Ryan Chartrand

The saying goes that nothing is certain except death and taxes. In America, it seems nothing is certain except debt and taxes.

Our country is the victim of one of the biggest con games ever committed, an epidemic spreading so fast that the chief auditor of the United States calls it a “fiscal cancer.” And it’s a disease that only now – with an economy on the brink of a recession, mounting inflation, rising unemployment, and a devalued dollar – is causing sufficient alarm.

Our nation is more than $9 trillion in debt, and the interest – just the interest – is the single largest growing budget item for the federal government. In fiscal year 2006, the government spent $406 billion of taxpayer’s money just on interest payments to holders of the national debt. Compare that to NASA at $15 billion, the Department of Transportation at $56 billion, or Department of Education at $61 billion.

This “deficit financing” is the one of the biggest fraud schemes ever committed. Consider that the government has no source of revenue except for the taxes we pay. In order to be able to – temporarily – ignore reality, it borrows money from you today, to be repaid with money it will borrow from you tomorrow, which will then be repaid with money it borrows from you the next day, and so on.

The result: $9,399,479,679,123.04 of debt and a government that finances its spending habits by printing up more paper money.

Through deficit spending, the government has cut the connection between money and tangible goods. The currency it uses is not backed by goods, it’s no longer backed by gold, it’s not backed by anything. Our currency is simply paper, printed out by the Fed at the whim of a self-indulgent White House.

Now, with fears of a recession looming, the government has jumped in with emergency measures and economic stimulus packages to try and salvage the economy. Bush’s recently approved economic stimulus package, combined with lower interest rates, may or may not stop the American economy from slipping down the tubes. The hope is that the tax rebates will immediately be spent by consumers, and kick-start the economy back into action; in other words, a temporary problem (recession) hoping to be solved by a temporary fix (tax rebates) by politicians focused on short-term problems and driven by short-term election goals. Whether it will actually work to stimulate the American economy is dubious, considering that much of spending is done on foreign consumer goods from China, Korea and India.

In the meantime, the real root of America’s economic problems is growing to the tune of $1.7 billion per day, and the stimulus package is just adding on to that.

“We have been diagnosed with fiscal cancer,” said David Walker, chief auditor of the United States. “It seems clear that our nation’s current fiscal path is unsustainable.”

It took the U.S. from George Washington until Ronald Reagan – approximately 200 years – to reach the first $1 trillion in debt. Since then, we’ve accrued the remaining $8 trillion.

Chairman of the Fed, Ben Bernanke, admitted that the time to solve the debt problem was “ten years ago.” I would argue that the time to solve the debt problem was well before it ever even happened – before the 1930s when John Maynard Keynes first convinced American taxpayers that deficit spending was a good thing. In that one foul swoop, the U.S. went from its Constitutional standpoint as a laissez-faire economy, to a nation where the government sticks its messy hands in to the market, justifying its inability to live within its own means by spending the country trillions of dollars into debt.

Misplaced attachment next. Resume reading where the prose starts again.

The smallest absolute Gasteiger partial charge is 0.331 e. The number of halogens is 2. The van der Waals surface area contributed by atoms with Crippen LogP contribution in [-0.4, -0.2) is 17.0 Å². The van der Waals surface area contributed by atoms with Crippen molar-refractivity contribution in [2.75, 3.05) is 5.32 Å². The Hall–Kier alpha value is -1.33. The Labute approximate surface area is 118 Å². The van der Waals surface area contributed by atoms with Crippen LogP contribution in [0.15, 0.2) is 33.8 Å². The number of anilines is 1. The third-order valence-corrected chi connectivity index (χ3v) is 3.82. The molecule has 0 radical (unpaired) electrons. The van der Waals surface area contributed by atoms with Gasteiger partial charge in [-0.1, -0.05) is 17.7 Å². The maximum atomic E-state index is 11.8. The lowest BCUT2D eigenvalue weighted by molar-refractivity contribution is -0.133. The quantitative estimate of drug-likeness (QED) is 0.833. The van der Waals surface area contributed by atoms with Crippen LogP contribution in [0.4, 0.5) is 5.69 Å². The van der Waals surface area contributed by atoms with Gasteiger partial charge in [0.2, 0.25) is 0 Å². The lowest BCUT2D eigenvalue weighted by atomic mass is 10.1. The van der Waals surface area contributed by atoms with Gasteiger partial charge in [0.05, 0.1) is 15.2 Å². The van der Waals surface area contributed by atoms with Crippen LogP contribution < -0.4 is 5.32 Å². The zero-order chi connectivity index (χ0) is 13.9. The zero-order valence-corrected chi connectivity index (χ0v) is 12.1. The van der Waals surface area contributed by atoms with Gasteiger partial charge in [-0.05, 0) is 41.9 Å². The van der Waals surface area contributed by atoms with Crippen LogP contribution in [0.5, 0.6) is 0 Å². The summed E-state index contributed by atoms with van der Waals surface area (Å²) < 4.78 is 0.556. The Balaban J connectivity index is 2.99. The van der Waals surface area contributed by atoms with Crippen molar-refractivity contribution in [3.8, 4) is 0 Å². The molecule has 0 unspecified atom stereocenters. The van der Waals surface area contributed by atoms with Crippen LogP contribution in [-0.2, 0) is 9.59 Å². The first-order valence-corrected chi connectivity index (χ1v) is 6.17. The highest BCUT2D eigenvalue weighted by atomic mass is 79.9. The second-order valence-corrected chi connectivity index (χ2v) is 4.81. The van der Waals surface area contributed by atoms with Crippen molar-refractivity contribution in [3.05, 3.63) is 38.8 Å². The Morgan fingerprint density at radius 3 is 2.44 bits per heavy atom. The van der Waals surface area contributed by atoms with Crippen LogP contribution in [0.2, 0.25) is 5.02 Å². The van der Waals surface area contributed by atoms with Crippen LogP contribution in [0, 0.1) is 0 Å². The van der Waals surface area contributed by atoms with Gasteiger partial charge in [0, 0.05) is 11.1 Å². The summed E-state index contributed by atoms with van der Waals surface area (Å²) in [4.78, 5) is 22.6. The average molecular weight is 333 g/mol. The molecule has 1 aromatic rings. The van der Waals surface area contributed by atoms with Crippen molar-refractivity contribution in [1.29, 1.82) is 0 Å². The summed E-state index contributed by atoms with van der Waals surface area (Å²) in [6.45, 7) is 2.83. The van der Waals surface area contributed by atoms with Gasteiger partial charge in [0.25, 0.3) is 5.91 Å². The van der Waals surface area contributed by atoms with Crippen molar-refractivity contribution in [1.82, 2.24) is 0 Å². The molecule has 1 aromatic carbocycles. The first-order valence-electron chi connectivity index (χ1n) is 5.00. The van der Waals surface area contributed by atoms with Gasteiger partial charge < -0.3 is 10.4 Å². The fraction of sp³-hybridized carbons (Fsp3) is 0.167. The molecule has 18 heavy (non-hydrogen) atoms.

The debt forces the nation’s economy to become an international issue as well.

Japan ($580 billion), China ($390 billon) and the United Kingdom ($320 billion) are currently the largest holders of U.S. debt. Do we really want America’s biggest economic competitor financing our government and earning interest on that?

As individuals, we are obligated to live within our means. Debt is seen only as a temporary fix, and we generally restrain our spending, knowing that we’ll have to pay back every dollar we borrow.

When it comes to the government, however, the borrowing is done by administrations and politicians who know that they will never themselves have to pay that money back. That’s why, every so often, the government lifts its own debt limit to allow itself to spend more.

The issue at stake is not merely whether an administration can balance its checkbook for an election period. What’s at stake is the economy which Americans have spent 350 years building into the world’s powerhouse. It’s time for American taxpayers to understand that every dollar of that government debt will have to be repaid, and if its not repaid by us, it will be by our children and grandchildren. By continuing to finance our economy with non-existent money, we’re taking out a mortgage on the earnings of children who are yet to be born.

Stop deficit spending, return to the gold standard, reduce the national debt. That’s the kind of “change” I want to hear the 2008 presidential nominees talking about.

Marlize van Romburgh is a journalism and economics junior and a senior staff writer for the Mustang Daily.

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